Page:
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Ionized calcium measurements during regional citrate anticoagulation in CRRT: we need better blood gas analyzers
Critical Care volume 19, Article number: 427 (2015)
Schwarzer et al.  showed discrepant postfilter ionized calcium concentrations [iCa] when using different blood gas analyzers (BGAs) and called for a change of the Fresenius regional citrate anticoagulation (RCA) protocol to ensure patient safety. Of note, precision of the BGAs was not tested.
In our opinion, the key message of their study is that commercially available BGAs are not accurate when measuring [iCa] outside the reference range and therefore clinicians should avoid using multiple BGAs to guide RCA in individual patients. However, there is no indication to change a RCA protocol which has been proven safe and effective in >10 studies including >2000 patients from different countries regardless of the BGA used [2–5].
Schwarzer et al. also raise concern about the potential risk of life-threatening citrate intoxication. Whether raised citrate levels are toxic or merely indicative of impaired cellular metabolism remains unclear, but excess citrate can cause metabolic alkalosis. The Fresenius RCA protocol and the technical specifications of the multifiltrate machine both include safety mechanisms to detect potential citrate accumulation early. The risk of citrate toxicity is low (<3 %), even in high-risk patients with liver failure [3, 5].
Given the proven advantages of RCA and the Kidney Disease Improving Global Outcomes (KDIGO) recommendation to use citrate as the first-line anticoagulant during continuous renal replacement therapy, the accuracy of commercially available BGA devices should be improved. In our opinion, there is no need to change a safe and effective protocol.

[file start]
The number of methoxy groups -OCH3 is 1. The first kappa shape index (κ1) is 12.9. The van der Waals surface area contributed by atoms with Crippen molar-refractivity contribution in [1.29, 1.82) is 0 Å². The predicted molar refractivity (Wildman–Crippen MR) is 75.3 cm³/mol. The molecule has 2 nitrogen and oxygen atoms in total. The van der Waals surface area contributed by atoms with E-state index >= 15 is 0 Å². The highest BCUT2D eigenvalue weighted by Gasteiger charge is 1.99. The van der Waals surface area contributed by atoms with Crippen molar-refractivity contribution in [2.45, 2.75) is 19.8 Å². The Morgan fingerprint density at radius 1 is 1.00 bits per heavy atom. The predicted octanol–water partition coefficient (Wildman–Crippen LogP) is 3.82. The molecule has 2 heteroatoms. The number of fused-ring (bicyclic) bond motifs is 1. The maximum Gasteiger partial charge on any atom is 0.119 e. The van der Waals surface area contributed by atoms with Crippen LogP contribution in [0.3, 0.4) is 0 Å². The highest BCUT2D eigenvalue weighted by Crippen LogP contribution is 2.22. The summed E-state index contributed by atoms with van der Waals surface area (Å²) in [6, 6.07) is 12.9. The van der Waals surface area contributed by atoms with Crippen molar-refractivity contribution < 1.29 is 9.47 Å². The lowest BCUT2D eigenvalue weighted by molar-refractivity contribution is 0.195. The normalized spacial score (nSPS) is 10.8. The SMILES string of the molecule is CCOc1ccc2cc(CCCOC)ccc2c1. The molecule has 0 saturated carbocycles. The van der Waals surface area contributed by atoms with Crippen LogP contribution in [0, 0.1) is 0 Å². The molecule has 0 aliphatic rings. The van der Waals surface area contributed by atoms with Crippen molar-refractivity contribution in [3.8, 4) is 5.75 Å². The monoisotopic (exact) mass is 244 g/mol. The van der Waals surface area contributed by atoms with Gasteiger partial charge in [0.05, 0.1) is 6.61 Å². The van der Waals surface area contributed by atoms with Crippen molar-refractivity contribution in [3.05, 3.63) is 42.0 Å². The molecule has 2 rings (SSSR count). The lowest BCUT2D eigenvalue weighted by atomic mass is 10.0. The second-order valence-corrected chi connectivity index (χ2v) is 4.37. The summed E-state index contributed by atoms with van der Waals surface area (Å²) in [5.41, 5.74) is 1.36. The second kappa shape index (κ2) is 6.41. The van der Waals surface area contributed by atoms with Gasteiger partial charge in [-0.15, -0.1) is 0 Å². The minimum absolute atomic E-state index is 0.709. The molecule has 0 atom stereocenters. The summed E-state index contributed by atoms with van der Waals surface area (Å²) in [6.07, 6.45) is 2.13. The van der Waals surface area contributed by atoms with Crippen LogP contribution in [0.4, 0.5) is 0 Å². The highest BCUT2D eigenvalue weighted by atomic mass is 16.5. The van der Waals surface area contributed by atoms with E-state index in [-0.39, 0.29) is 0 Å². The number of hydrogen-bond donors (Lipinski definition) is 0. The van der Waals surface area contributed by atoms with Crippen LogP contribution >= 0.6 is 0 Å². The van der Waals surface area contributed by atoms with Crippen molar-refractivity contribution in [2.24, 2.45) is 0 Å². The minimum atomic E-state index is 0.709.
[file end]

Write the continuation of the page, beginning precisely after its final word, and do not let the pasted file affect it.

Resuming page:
Ionized calcium concentration
Blood gas analyzer
Kidney Disease Improving Global Outcomes
Regional citrate anticoagulation
Schwarzer P, Kuhn S-O, Stracke S, Grundling M, Knigge S, et al. Discrepant post filter ionized calcium concentrations by common blood gas analyzers in CRRT using regional citrate anticoagulation. Crit Care. 2015;19:321.
Kalb R, Kram R, Morgera S, Slowinski T, Kindgen-Milles D. Regional citrate anticoagulation for high volume continuous venovenous hemodialysis in surgical patients with high bleeding risk. Ther Apher Dial. 2013;17:202–12.
Khadzhynov D, Schelter C, Lieker I, Mika A, Staeck O, et al. Incidence and outcome of metabolic disarrangements consistent with citrate accumulation in critically ill patients undergoing continuous venovenous hemodialysis with regional citrate anticoagulation. J Crit Care. 2014;29:265–71.
Morgera S, Schneider M, Slowinski T, Vargas-Hein O, Zuckermann-Becker H, et al. A safe citrate anticoagulation protocol with variable treatment efficacy and excellent control of the acid-base status. Crit Care Med. 2009;37:2018–24.
Slowinski T, Morgera S, Joannidis M, Henneberg T, Stocker R, et al. Safety and efficacy of regional citrate anticoagulation in continuous veno-venous hemodialysis in the presence of liver failure: The Liver Citrate Anticoagulation Threshold (L-CAT)—an observational study. Crit Care. 2015;19:349.
DKM, MO, and TS have received research grants and funds for speaking at symposia organized on behalf of Fresenius Medical Care, Germany.
All authors were responsible for analysis and interpretation of data, manuscript writing, and final approval of the manuscript.
See related research by Schwarzer et al., http://www.ccforum.com/content/19/1/321
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Kindgen-Milles, D., Ostermann, M. & Slowinski, T. Ionized calcium measurements during regional citrate anticoagulation in CRRT: we need better blood gas analyzers. Crit Care 19, 427 (2015). https://doi.org/10.1186/s13054-015-1143-y
- Renal Replacement Therapy
- Continuous Renal Replacement Therapy
- Metabolic Alkalosis
- Kidney Disease Improve Global Outcome
- Ionize Calcium Concentration